Subsequently, Too Old to Die Young requires a different kind of attention from the viewer. As the characters are one-dimensional, humourless, and lack inner lives, your focus turns to the elaborate set designs, the shifting colour palettes, the emotional melodies of the synths, the symbolism of the blocking, the coming timing of Teller spitting on the street, the meaning behind certain camera movements – and, yes, sometimes questioning what you’re doing with your life.

The miscasting of Teller, too, also proves fascinating: you’re watching a naturally charismatic performer, someone whose bro-y credentials bleed into every role, being forced to go against his instincts. So you have Teller just standing there, zombielike, barely blinking, as if he’s queuing at a supermarket, even if he’s in the middle of a life-or-death shootout. Sometimes I forget I’m observing Martin and I’m just wondering what’s going on in the actor’s mind. Teller, infamously, was furious when replaced by Gosling for La La Land; here, he seems to be responding with his own 13-hour Only God Forgives.

Moreover, when something riveting actually happens – it could be two naked dudes erotically rubbing cocaine on each other’s skin, or a cunnilingus scene that connects the living with the dead, or a frantic car chase set to Barry Manilow’s “Mandy” – it’s actually impactful. Unlike the formulaic cliffhangers and twists of “peak TV”, the show actually pushes the boundaries of what the medium offers. When episode two breaks all the rules of screenwriting (in, admittedly, the most tedious way possible), everything else becomes unpredictable. It is, in that way, Refn’s version of Twin Peaks: The Return, and one of the few cases where a TV show actually feels cinematic.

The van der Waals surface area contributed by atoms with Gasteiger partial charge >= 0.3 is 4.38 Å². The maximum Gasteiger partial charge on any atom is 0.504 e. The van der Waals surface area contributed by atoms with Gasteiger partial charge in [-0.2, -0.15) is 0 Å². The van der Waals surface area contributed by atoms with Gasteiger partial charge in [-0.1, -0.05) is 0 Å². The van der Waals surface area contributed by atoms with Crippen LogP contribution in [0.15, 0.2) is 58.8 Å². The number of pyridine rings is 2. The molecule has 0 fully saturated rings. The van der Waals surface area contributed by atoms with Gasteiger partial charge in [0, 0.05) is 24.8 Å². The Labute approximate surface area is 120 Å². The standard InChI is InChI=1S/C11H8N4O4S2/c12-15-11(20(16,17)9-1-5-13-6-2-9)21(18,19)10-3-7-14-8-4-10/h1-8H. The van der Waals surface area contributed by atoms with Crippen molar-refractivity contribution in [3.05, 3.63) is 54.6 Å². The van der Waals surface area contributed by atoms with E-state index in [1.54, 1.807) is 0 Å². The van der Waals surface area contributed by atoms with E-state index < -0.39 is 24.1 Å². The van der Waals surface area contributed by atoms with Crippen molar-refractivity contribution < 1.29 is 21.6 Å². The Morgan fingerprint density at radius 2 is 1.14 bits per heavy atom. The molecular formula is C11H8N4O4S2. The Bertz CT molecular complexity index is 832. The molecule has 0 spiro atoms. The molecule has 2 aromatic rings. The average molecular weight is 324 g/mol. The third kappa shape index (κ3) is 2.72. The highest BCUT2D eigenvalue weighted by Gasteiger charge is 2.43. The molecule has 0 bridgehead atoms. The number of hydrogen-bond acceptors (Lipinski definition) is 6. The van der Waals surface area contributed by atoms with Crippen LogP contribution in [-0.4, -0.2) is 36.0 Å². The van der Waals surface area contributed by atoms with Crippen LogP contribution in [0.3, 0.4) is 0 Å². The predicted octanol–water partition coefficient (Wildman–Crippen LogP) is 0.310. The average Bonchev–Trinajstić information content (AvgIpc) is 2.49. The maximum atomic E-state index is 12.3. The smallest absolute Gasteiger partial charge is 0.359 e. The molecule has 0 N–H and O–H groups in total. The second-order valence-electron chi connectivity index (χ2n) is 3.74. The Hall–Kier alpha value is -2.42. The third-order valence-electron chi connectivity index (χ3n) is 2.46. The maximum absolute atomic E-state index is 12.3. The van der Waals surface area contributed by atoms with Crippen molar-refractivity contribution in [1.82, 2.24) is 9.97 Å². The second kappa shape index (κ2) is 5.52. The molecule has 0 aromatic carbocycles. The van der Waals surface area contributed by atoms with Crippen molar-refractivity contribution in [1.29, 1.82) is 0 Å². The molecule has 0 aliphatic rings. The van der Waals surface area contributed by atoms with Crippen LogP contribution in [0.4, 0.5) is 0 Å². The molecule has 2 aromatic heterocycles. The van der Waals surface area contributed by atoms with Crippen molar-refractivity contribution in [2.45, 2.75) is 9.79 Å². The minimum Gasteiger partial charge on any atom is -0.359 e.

In fact, episodes four and five screened at Cannes as if they were a single film. When questioned on why those two episodes were chosen, Refn explained that Too Old to Die Young could be watched in any order. Which is, in itself revolutionary, and speaks to the show’s unique sensibilities (It’s also another way of saying you can skip the ultra-boring episodes. These are two, three and six, although you might as well watch the whole thing.)

But Too Old to Die Young has an ethereal quality that is hard to explain and even harder to shake off. Think of it as a form of meditation. Clearing your head with a mantra for 15 minutes in the morning is supposed to improve your day. But spending however long you can manage in Refn-land is like a dark cloud that follows you around, drains your spirit, and weighs you down. After watching 13 hours of the show, you want to talk to everybody about it: swapping theories about the High Priestess of Death, ranking episodes from most to least boring, and picking up the courage to ask, “Is this show actually good?”

“Refn has described Too Old to Die Young as his way of processing Trump’s America. Whether this is a convenient sound bite or actually true, the series is relentlessly bleak and immersed in the depraved depths of humanity”

As for the heaviness, Refn has described Too Old to Die Young as his way of processing Trump’s America. Whether this is a convenient sound bite or actually true, the series is relentlessly bleak and immersed in the depraved depths of humanity. Everyone seems to be corrupt, murderous or an incestuous sex maniac. It’s hard enough empathising with Martin, a gun-wielding policeman who abuses his power, but he also admits to a fetish for crying schoolgirls – he’s in a long-term relationship with a 17-year-old (do the maths). Then there’s Jesus, a Mexican mother’s boy played by Augusto Aguilera, whose quest to establish a “theme park of pain” is jaw-dropping.

What’s crucial, though, is that the show is self-aware. In episode four, the phrase “life is short” is uttered with a wink. At one point, Theo (Billy Baldwin) forces Martin to watch a crime-drama that looks suspiciously like the series’ opening scene, and laments, “You’re wouldn’t know art if it punched you in the face.” 30 seconds later, Theo goes onto masturbate at the thought of his own daughter. In other words, Refn knows the show is ludicrous, and it really is like being punched in the face for 754 minutes. After all, time is a finite resource, there’s too many streaming options to choose from, and the show can often feel like a big joke on the audience. Still, for those who can stomach it, it’s a 13-hour joke worth savouring.